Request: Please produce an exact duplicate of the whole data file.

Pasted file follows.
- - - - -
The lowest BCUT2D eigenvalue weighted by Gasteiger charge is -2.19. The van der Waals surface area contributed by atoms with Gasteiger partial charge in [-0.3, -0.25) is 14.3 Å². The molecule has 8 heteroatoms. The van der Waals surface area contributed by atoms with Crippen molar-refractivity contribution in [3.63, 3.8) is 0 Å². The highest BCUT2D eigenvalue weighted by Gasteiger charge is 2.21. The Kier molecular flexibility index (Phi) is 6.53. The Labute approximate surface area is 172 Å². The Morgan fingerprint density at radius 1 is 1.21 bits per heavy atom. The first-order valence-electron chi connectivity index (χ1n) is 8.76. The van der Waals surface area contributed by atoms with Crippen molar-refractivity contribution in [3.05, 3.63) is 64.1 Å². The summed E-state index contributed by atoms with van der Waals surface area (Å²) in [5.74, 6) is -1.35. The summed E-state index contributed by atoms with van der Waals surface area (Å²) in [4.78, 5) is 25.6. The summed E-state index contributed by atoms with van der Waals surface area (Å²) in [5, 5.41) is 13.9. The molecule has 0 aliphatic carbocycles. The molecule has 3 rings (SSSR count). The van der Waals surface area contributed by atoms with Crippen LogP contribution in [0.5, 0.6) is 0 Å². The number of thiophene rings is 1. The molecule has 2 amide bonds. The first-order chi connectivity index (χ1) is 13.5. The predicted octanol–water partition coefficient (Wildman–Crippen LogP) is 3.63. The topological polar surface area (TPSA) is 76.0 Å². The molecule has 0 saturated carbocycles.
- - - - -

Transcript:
The lowest BCUT2D eigenvalue weighted by Gasteiger charge is -2.19. The van der Waals surface area contributed by atoms with Gasteiger partial charge in [-0.3, -0.25) is 14.3 Å². The molecule has 8 heteroatoms. The van der Waals surface area contributed by atoms with Crippen molar-refractivity contribution in [3.63, 3.8) is 0 Å². The highest BCUT2D eigenvalue weighted by Gasteiger charge is 2.21. The Kier molecular flexibility index (Phi) is 6.53. The Labute approximate surface area is 172 Å². The Morgan fingerprint density at radius 1 is 1.21 bits per heavy atom. The first-order valence-electron chi connectivity index (χ1n) is 8.76. The van der Waals surface area contributed by atoms with Crippen molar-refractivity contribution in [3.05, 3.63) is 64.1 Å². The summed E-state index contributed by atoms with van der Waals surface area (Å²) in [5.74, 6) is -1.35. The summed E-state index contributed by atoms with van der Waals surface area (Å²) in [4.78, 5) is 25.6. The summed E-state index contributed by atoms with van der Waals surface area (Å²) in [5, 5.41) is 13.9. The molecule has 0 aliphatic carbocycles. The molecule has 3 rings (SSSR count). The van der Waals surface area contributed by atoms with Crippen LogP contribution in [0.5, 0.6) is 0 Å². The number of thiophene rings is 1. The molecule has 2 amide bonds. The first-order chi connectivity index (χ1) is 13.5. The predicted octanol–water partition coefficient (Wildman–Crippen LogP) is 3.63. The topological polar surface area (TPSA) is 76.0 Å². The molecule has 0 saturated carbocycles.